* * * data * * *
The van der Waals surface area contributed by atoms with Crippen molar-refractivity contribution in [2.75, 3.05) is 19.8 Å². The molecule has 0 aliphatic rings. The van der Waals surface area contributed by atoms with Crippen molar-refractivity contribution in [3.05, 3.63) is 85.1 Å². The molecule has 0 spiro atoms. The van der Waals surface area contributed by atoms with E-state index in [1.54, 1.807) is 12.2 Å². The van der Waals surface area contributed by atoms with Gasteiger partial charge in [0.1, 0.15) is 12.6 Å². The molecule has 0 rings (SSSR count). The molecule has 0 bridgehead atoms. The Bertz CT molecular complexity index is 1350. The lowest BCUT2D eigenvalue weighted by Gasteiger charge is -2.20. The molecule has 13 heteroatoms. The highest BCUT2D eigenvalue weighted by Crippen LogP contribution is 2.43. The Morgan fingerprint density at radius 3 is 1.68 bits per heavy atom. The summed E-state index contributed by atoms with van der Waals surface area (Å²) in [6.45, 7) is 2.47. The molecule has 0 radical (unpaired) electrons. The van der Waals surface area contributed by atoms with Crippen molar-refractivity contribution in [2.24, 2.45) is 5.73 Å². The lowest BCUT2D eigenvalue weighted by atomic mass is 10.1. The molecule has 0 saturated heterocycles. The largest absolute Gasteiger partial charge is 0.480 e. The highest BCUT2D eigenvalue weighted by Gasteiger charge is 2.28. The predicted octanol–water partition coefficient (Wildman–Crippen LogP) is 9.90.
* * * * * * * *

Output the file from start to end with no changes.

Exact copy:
The van der Waals surface area contributed by atoms with Crippen molar-refractivity contribution in [2.75, 3.05) is 19.8 Å². The molecule has 0 aliphatic rings. The van der Waals surface area contributed by atoms with Crippen molar-refractivity contribution in [3.05, 3.63) is 85.1 Å². The molecule has 0 spiro atoms. The van der Waals surface area contributed by atoms with E-state index in [1.54, 1.807) is 12.2 Å². The van der Waals surface area contributed by atoms with Gasteiger partial charge in [0.1, 0.15) is 12.6 Å². The molecule has 0 rings (SSSR count). The molecule has 0 bridgehead atoms. The Bertz CT molecular complexity index is 1350. The lowest BCUT2D eigenvalue weighted by Gasteiger charge is -2.20. The molecule has 13 heteroatoms. The highest BCUT2D eigenvalue weighted by Crippen LogP contribution is 2.43. The Morgan fingerprint density at radius 3 is 1.68 bits per heavy atom. The summed E-state index contributed by atoms with van der Waals surface area (Å²) in [6.45, 7) is 2.47. The molecule has 0 radical (unpaired) electrons. The van der Waals surface area contributed by atoms with Crippen molar-refractivity contribution in [2.24, 2.45) is 5.73 Å². The lowest BCUT2D eigenvalue weighted by atomic mass is 10.1. The molecule has 0 saturated heterocycles. The largest absolute Gasteiger partial charge is 0.480 e. The highest BCUT2D eigenvalue weighted by Gasteiger charge is 2.28. The predicted octanol–water partition coefficient (Wildman–Crippen LogP) is 9.90.